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Given $\mu$ as the population mean and $X_{(1)}$ as the lowest value of a sample extracted from this population, I want to know if $X_{(1)}$ is an unbiased estimator for $\mu$, i.e., if $E(X_{(1)}) = \mu$

I understand that the sample mean $\overline X$ is an unbiased estimator for the population mean. However, I couldn't find anything about the lowest sample value, except this quote from Wikipedia:

Due to their sensitivity to outliers, the sample extrema cannot reliably be used as estimators unless data is clean

What I tried: Since $E(X_i) = \mu$, for every $X_i$ value of a sample, then $X_{(1)}$, as a value of the sample, should be an unbiased estimator for population mean.

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The expected value of the minimum Will be lower than the mean. One way of seeing it, if you take a sample of a population, what are the chances that the smallest value une the sample is bigger than the mean of the population? This might happen, but it won't happen very often, and most certainly not half of the time.

Here is an example to show you. Let's $X$ be the value on a fair 6-sides dice., Then $E[X]=3.5$. Now lets throw the dice twice and have $X_{(1)}$ be the smallest of the two values. First we compute the probability for $X_{(1)}$. $$P(X_{(1)}=1)=\frac{11}{36}$$ $$P(X_{(1)}=2)=\frac{9}{36}$$ $$P(X_{(1)}=3)=\frac{7}{36}$$ $$P(X_{(1)}=4)=\frac{5}{36}$$ $$P(X_{(1)}=5)=\frac{3}{36}$$ $$P(X_{(1)}=6)=\frac{1}{36}$$ The highest value has a very low probability and the lowest one is high. We now the expected value will be less than $3.5$. $$E\left[X_{(1)}\right]=\sum_{i=1}^6P(X_{(1)}=i)=\frac{91}{36}=2.527777\ldots$$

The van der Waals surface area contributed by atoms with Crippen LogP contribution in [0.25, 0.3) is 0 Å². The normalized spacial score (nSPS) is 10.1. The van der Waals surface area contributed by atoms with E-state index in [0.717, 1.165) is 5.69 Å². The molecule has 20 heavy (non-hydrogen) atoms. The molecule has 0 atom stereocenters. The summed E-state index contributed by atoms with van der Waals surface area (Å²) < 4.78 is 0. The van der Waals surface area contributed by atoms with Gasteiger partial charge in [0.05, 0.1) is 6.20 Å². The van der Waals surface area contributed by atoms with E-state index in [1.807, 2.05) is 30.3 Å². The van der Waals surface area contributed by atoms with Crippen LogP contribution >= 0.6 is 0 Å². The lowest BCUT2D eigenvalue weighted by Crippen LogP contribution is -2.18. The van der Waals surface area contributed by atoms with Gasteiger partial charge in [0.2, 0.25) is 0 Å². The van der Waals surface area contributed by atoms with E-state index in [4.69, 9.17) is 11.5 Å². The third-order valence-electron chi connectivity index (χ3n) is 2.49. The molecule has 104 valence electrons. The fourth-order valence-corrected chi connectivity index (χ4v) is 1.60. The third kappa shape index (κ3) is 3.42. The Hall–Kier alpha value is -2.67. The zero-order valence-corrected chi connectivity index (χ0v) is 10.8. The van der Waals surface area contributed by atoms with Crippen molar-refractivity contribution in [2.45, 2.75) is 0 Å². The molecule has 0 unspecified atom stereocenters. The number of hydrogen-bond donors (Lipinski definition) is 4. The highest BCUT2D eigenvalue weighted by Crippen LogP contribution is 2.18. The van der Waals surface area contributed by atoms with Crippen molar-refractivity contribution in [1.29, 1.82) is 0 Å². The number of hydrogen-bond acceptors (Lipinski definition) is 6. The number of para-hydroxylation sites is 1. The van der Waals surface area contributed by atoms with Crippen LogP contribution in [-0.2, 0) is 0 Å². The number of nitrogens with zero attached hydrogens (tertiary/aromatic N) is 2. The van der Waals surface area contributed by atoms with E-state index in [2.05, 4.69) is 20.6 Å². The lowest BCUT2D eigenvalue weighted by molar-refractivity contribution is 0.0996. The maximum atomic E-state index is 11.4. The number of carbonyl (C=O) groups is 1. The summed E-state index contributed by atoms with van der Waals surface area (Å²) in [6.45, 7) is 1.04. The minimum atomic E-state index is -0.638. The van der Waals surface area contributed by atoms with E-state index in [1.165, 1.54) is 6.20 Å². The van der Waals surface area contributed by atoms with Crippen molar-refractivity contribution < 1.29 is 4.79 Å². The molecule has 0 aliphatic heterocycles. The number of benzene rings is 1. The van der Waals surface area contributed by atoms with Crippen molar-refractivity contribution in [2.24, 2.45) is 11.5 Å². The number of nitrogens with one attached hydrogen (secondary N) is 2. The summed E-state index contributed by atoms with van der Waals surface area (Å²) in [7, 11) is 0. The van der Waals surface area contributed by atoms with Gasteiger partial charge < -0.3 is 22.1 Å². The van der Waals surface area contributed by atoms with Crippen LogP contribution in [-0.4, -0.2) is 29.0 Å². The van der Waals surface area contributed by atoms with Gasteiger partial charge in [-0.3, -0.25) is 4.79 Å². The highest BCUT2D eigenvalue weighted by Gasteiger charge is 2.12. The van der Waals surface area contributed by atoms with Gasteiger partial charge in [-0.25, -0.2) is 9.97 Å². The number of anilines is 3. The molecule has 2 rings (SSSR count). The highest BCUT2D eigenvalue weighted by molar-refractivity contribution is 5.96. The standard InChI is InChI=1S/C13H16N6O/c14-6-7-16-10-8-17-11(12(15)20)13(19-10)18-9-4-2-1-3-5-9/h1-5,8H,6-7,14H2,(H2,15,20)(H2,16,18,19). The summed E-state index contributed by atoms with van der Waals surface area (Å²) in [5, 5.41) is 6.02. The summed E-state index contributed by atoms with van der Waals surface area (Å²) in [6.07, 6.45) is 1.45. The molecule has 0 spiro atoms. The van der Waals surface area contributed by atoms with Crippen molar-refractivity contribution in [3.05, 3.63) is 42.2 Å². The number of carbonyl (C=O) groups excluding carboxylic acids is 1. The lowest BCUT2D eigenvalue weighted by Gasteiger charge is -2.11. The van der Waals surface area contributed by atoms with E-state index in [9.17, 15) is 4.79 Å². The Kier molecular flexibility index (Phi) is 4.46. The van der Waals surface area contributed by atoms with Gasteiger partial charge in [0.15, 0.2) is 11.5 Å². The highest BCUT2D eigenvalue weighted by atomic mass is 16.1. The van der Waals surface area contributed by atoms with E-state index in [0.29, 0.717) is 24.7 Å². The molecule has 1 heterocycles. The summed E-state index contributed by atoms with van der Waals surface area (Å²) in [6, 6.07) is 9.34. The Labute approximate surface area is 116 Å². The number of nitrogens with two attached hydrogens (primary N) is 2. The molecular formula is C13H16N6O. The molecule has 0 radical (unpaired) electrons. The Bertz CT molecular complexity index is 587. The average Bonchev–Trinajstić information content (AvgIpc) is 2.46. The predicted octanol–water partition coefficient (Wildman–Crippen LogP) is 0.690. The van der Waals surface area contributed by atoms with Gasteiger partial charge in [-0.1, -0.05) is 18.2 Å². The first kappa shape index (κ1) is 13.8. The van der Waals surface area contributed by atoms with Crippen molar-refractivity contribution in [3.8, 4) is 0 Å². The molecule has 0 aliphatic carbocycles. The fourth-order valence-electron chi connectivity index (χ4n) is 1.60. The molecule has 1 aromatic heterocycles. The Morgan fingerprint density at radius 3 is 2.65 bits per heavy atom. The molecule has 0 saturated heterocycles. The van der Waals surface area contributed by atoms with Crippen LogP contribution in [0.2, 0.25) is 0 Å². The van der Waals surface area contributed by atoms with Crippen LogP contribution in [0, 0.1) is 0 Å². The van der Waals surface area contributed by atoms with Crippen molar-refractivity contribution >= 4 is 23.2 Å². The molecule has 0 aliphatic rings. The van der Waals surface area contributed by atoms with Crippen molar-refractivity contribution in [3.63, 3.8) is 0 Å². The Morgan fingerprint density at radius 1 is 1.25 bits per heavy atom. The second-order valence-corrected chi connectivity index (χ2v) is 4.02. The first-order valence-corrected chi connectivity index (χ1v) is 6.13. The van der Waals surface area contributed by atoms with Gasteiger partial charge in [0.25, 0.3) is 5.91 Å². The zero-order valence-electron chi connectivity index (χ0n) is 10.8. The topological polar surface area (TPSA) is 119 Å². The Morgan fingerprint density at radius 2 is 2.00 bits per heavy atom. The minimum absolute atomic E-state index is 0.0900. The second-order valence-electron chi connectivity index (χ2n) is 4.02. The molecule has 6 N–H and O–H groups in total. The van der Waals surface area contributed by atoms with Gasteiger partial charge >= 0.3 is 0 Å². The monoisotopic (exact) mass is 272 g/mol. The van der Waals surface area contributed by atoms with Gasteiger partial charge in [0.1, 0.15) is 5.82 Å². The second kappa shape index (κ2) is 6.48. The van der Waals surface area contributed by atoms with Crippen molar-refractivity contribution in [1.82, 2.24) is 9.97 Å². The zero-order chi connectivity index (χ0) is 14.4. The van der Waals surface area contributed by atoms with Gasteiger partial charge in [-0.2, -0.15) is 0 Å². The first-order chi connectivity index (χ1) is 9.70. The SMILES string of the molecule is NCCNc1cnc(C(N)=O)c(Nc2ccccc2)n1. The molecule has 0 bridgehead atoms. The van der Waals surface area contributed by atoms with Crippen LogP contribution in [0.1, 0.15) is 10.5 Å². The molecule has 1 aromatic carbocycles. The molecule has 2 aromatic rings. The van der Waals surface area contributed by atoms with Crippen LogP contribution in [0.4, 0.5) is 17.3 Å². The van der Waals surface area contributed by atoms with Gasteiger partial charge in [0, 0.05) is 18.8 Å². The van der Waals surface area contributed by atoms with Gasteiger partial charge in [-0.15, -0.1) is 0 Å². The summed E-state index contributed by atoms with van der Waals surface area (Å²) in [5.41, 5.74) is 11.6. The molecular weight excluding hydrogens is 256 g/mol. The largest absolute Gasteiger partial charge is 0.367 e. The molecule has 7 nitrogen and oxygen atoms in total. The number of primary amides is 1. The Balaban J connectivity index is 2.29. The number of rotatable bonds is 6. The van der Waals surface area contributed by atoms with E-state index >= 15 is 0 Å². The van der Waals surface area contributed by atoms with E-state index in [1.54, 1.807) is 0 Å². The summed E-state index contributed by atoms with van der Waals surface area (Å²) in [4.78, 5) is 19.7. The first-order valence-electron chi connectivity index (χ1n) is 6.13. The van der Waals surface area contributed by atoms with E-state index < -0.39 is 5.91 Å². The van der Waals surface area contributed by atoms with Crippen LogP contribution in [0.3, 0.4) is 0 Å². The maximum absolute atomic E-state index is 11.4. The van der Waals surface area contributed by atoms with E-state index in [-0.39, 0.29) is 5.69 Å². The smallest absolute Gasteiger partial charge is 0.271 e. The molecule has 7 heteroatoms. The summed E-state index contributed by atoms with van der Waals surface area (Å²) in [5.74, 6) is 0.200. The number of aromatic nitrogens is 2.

The same is true for the highest value. With the same example, but we keep the highest value, named $X_{(2)}$. $$P(X_{(2)}=1)=\frac{1}{36}$$ $$P(X_{(2)}=2)=\frac{3}{36}$$ $$P(X_{(2)}=3)=\frac{5}{36}$$ $$P(X_{(2)}=4)=\frac{7}{36}$$ $$P(X_{(2)}=5)=\frac{9}{36}$$ $$P(X_{(2)}=6)=\frac{11}{36}$$ The highest value has a very high probability and the lowest one is low. We now the expected value will be more than $3.5$. $$E\left[X_{(2)}\right]=\sum_{i=1}^6P(X_{(2)}=i)=\frac{161}{36}=4.472222\ldots$$

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